Human exposures to endocrine active compounds (EACs) have been implicated in developmental complications [13, 14]. EAC exposure can perturb developmental programming  and potentially transgenerational inheritance via changes in the intracellular pathways leading to neural dysfunction . Despite the need, efforts to identify EACs have been limited to only a small subset of the >100,000 synthetic and naturally occurring plant-derived phytoestrogens . This has left many unanswered questions pertaining to the safety of these chemicals and their effects on developmental processes, including neural development. In vitro assays for these outcomes examine genetic changes in cells and are typically accompanied by tests of cytotoxicity and cell proliferation, but they rarely span developmental processes and have not included the neural maturation process.
Human PSC-based DNT assays may provide a relatively rapid test to prioritize which EACs should undergo expensive and time consuming animal DNT studies while also providing further information on potential susceptibility during the continuum of human neurogenesis. To fill this gap, here we examined the effects of three known EAC compounds: β-estradiol, testosterone and Bisphenol A (BPA), on early neural development using a DNT model spanning a characterized DIV 14 neurogenesis period. β-estradiol affected both early stage hNP cell proliferation and neurite outgrowth, effects likely mediated via an estrogen receptor α (ER α) independent mechanism given the absence of ER α expression during this stage of maturation. Testosterone affected neuron densities without significantly affecting neurite outgrowth morphology. BPA effects were less prevalent and only affected neurite branching at the highest dose tested (10 μM) but did not affect the number of neurons. This study combines both neural maturation and cellular function as a cumulative endpoint in the neurogenesis continuum DNT system and can be used for high content and higher throughput screening of larger compound libraries.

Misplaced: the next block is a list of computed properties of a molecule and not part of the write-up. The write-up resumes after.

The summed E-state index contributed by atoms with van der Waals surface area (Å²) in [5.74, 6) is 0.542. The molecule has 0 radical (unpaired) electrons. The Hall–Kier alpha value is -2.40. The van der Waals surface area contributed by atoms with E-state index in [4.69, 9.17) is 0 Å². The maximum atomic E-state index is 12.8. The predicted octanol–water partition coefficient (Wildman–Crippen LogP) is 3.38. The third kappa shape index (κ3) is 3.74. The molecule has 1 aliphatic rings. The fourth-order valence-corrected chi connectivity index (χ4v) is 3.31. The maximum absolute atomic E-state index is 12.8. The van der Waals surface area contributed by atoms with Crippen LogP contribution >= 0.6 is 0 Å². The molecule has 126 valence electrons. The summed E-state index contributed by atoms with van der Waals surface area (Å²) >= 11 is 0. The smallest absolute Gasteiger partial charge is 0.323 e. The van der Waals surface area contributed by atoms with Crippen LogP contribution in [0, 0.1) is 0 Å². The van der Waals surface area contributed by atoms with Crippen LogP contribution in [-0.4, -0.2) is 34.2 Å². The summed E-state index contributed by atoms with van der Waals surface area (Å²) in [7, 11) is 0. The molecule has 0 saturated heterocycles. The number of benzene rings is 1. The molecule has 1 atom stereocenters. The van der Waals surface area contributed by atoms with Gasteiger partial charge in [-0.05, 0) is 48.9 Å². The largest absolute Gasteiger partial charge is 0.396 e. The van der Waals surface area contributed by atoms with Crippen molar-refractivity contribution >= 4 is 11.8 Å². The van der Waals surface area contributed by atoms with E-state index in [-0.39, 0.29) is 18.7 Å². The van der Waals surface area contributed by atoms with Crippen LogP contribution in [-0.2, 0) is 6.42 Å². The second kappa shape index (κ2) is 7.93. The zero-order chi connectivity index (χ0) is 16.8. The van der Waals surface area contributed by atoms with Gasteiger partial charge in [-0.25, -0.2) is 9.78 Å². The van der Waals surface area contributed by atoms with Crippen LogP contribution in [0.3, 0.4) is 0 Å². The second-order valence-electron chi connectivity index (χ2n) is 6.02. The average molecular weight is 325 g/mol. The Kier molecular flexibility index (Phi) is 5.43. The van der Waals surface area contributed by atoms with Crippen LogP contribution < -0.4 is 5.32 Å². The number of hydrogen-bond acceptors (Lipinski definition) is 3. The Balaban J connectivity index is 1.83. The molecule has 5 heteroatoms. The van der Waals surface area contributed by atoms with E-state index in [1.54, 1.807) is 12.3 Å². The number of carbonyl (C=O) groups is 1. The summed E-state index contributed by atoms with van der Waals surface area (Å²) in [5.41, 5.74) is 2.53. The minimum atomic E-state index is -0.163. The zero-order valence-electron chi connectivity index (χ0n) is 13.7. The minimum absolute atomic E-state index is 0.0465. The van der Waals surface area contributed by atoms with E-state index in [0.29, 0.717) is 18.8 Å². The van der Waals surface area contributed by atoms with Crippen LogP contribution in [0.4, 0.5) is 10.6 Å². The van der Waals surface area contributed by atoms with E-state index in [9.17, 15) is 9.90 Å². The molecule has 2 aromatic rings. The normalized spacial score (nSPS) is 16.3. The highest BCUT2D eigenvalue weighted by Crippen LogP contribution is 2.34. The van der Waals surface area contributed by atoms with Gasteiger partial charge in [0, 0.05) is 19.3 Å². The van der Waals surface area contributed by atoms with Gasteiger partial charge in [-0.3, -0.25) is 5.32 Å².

Cell culture and differentiation